I am in Cornwall, where the hydrangea is Queen of Shrubs. No seaside garden is complete without at least one; indeed many are packed with dozens of them, punctuated here and there by windswept cordylines. Love them or hate them, hydrangeas are possessed of some of the most unique flower colourings in the plant world. Which other plant carries blooms in shades of Wedgwood blue, mauve, aqua, magenta and bruised plum all at the same time, on the same plant?
I spent half an hour in my sister’s garden this afternoon trying to capture some decent shots in gusty conditions. These are the best of a bad lot, but they are special to me as this particular hydrangea belonged to my grandmother and has flowered in the same spot since I was a little boy. It must be at least 40 years old. I have no idea what the variety is called, but the kaleidoscopic colours are extraordinary and intrigue me. They will continue to grow richer and more antiquated as autumn progresses, before finally turning the colour of brown paper.
Categories: Cornish Gardens, Flowers, Photography, Plants, Trees and Shrubs
13 comments On "Kaleidoscopic Colours"
love,love.love… So exquisite and the colours are incredible. I don’t have the conditions to grow hydrangeas well – insufficient shade and then trying to keep the water up in summer is just impossible with 40+ days. Beautiful plant, beautiful memories of your grandma and childhood, doesn’t get much better than this! Would love fishbowls full of these inside in every room!
They do suit a fishbowl Helen. My grandmother had vases in every room full of hydrangeas, occasionally mixed with Japanese anemones, but often on their own. They certainly look good en masse and seem to like Cornwall’s damp, mild climate.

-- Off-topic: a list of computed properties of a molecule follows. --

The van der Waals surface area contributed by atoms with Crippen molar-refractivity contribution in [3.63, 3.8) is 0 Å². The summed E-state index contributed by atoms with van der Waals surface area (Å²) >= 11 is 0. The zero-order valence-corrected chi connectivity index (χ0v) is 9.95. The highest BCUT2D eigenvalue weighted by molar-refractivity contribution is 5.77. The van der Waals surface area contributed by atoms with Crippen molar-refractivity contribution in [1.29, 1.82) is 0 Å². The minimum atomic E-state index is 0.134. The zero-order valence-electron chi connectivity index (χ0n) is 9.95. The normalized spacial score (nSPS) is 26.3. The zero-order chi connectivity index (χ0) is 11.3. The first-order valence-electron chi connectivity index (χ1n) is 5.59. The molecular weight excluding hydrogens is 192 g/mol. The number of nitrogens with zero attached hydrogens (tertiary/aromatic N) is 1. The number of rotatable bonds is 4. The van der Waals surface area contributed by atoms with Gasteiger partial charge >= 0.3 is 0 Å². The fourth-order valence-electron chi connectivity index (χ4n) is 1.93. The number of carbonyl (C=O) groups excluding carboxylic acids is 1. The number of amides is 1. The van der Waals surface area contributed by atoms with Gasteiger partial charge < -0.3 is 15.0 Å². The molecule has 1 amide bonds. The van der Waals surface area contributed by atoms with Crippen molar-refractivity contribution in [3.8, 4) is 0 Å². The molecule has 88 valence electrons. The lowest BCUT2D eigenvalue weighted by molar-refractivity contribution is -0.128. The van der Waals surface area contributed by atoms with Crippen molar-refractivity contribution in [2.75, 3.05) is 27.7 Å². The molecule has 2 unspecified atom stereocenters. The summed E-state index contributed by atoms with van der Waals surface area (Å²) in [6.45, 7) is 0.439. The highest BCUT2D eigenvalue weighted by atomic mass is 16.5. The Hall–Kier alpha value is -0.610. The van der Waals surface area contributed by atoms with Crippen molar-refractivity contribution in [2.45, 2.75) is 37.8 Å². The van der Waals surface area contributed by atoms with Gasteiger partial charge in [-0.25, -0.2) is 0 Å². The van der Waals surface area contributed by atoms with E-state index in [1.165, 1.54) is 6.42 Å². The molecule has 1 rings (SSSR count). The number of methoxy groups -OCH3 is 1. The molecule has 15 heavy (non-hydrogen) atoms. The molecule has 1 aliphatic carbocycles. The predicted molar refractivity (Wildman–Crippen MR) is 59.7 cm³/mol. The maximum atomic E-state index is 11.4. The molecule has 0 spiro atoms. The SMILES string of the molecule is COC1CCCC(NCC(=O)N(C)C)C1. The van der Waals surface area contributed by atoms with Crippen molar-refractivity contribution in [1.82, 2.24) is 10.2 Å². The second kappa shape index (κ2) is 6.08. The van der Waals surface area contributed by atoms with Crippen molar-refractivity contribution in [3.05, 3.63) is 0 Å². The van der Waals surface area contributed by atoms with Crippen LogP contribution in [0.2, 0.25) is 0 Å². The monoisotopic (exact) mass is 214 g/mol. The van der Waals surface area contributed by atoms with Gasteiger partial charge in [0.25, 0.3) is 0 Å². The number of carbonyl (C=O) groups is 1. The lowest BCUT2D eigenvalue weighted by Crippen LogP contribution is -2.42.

Very beautiful and seaside European plant, needs lots and lots of water not for us dry Aussies :(, well maybe for Tasmania not for the mainland.
That’s a pity Barbara but, yes, they are happiest in a real maritime climate and can take any amount of rain and cool mists! You have many many things that will grow there but not for us!
Only yesterday before returning home I picked some hydrangea blooms in my fathers garden near Lelant in Cornwall. I have hung them up to dry and place in a vase for the winter. I also saw an interesting planting combination on a traffic island in Hayle…pinky purple hydrangeas and bright deep blue agapanthus…strangely it worked!
I know the one you mean. Somehow this is accepted planting for Cornwall, but how strange it would look on a roundabout in Reading or Milton Keynes!
I have hydrangeas – quite a few as a matter of fact. My love traces back to my grandparents’ small dairy farm and a large one they had on their front lawn with Adirondack chairs in front for sitting. I see a hydrangea and I think of them with a smile on my face. But, never have I see something as beautiful as this plant. Wow. Hope you enjoyed your visit. 🙂
I did indeed. Back in London now. I am guessing the New England climate is perfect for hydrangeas? I found an old book (written in 1950) about hydrangeas in a charity shop this afternoon so I will be reading up about them and might even take some cuttings to perpetuate this particular plant.
I am not so keen on hydrangeas, but your photos are enough to convert me. Your Grandmother grew a spectacular example.
I am in Brittany which is also filled with hydrangeas – just beautiful – you would enjoy it!
I would. The climate and the scenery are quite similar to Cornwall I believe. Hope you are seeing the sunshine and have a great trip.
I have definitely grown to love hydrangeas since moving to Devon. Some are at their best when the blooms are going over, which probably means I don’t quite like them all yet 🙂
They are rather omnipresent in the West Country aren’t they? Better than cordylines. One can definitely have enough of those.